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Reckong Peo…. Just Blissful

Reckong Peo or Rekong Peo is situated at a height of 2300 mts. It derives its name from the group of locals and the family which used to own this place in ancient times. We spent the whole day doing nothing there just gazing at the splendor of the place, enjoying the hot soup and momos. It is that nothingness that is most memorable for us even now.

Next day we set off for our last destination, Sangla. We drove all the way back to Karcham from where we left Sutlej and rode along the river Baspa. The road to Sangla was in a pathetic state and we had to maneuver the bike through the loose stones and pot holes on the way. The valley was cool and more tourist friendly in terms of accommodation and other resources. It had ATMs and a petrol pump too. The place is also known for growing best quality apples in the country. We enjoyed the food and the weather for a day before embarking upon our return journey.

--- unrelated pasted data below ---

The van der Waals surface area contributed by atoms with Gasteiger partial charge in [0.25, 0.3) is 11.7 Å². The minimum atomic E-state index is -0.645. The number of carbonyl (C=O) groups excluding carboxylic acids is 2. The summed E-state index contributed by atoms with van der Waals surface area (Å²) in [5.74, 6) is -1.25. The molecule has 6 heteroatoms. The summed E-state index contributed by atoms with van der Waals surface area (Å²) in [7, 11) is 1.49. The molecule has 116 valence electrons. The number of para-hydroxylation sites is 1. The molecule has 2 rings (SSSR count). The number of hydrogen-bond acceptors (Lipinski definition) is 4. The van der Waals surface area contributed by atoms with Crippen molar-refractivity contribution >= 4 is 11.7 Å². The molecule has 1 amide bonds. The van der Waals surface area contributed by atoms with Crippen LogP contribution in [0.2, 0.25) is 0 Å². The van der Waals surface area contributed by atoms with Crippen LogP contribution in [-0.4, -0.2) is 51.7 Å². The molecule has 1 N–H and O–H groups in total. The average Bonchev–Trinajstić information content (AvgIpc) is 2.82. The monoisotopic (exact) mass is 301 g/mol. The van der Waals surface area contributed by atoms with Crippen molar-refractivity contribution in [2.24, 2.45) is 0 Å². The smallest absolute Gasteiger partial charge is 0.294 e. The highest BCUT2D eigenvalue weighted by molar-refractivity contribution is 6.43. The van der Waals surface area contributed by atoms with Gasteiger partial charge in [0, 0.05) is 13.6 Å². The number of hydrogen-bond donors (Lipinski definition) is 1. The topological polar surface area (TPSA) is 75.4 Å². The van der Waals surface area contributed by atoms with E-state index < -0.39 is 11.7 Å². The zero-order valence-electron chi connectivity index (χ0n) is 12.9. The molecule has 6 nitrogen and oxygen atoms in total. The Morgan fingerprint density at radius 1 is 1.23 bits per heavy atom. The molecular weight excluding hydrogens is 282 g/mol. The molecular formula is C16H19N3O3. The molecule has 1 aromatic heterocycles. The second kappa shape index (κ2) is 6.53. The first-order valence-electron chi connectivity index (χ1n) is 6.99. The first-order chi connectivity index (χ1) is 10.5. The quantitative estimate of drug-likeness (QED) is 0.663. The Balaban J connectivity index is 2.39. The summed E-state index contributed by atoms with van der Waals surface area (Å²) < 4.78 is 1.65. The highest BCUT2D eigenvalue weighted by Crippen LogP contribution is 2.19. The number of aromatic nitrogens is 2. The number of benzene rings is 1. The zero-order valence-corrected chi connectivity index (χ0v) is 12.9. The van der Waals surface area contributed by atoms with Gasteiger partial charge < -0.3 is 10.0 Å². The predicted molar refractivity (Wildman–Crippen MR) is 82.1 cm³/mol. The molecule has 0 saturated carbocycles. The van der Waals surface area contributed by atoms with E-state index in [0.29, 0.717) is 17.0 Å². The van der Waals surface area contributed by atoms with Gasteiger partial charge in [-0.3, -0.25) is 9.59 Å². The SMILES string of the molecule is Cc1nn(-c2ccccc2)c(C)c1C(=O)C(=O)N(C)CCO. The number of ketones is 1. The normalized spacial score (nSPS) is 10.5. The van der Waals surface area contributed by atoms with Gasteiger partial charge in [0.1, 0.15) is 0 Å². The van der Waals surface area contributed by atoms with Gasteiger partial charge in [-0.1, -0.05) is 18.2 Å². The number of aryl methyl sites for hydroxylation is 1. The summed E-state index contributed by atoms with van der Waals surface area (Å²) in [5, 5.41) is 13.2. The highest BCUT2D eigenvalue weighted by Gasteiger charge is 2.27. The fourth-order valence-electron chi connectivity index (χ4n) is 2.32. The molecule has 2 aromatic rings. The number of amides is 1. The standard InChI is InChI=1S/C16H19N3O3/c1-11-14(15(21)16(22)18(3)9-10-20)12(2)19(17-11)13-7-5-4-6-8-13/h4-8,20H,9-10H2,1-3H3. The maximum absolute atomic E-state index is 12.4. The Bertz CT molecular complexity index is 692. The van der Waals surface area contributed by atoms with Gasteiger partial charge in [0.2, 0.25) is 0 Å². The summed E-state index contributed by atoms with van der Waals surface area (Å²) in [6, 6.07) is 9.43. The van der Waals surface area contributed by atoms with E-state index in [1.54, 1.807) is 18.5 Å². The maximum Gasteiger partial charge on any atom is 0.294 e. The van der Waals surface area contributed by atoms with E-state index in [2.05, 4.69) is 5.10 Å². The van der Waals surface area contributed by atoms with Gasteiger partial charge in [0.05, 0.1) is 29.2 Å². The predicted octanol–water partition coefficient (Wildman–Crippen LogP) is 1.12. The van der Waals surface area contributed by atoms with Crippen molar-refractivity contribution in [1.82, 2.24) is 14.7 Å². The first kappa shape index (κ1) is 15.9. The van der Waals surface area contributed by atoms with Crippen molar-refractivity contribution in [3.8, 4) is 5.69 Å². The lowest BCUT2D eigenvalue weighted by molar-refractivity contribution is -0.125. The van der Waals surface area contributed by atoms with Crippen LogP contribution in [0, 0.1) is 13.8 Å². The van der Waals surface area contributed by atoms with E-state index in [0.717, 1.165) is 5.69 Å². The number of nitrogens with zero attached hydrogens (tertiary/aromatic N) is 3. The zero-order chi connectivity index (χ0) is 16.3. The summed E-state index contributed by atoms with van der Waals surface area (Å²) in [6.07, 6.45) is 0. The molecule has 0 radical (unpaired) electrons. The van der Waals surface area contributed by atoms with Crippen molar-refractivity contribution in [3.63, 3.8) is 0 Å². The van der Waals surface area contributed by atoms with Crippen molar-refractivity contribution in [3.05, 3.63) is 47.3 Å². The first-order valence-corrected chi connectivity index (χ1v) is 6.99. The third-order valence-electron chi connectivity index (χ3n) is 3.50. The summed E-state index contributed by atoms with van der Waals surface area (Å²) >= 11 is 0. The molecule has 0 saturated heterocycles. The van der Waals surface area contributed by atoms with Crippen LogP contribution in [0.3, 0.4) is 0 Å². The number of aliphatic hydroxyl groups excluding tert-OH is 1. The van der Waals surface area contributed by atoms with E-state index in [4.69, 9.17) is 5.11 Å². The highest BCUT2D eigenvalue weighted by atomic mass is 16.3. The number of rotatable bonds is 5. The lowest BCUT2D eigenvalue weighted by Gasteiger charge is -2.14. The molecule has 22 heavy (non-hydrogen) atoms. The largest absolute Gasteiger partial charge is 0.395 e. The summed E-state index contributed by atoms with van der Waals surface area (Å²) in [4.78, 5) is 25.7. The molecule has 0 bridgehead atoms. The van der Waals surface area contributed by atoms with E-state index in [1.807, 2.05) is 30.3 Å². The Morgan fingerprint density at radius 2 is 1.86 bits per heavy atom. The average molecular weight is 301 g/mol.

I don’t need to convey the pains of the 600 never ending kilometers of the return leg but as the saying goes, no pain no gain. We took a night halt at Chail and were back in Delhi at 3 pm next day.

WHY do Hills keep calling me?

It is just an after thought. I have been traveling for the last 20 years now and I have traversed varied landscapes including mountains, deserts, cities, villages, pilgrimage, plateaus, forests, river beds, beaches and ravines. Today, when I look back, the astonishing fact that emerges is that I have explored all these places, other than hills, only when I was visiting my friends or relatives, luckily I have many of them, and sight seeing was a convenient getaway from their places of residence. Other than that, all my trips have been to the hills, primarily Himalayas.

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The Hills

I always travel in the company of my family or friends. After some of the arduous itineraries I even promised my companion/s that I won’t be repeating the journey to the mountains at least for a while but whenever I had sat down to plan the next outing, rest assured the destination always had been HILLS. What is in those hills that fascinate me no end?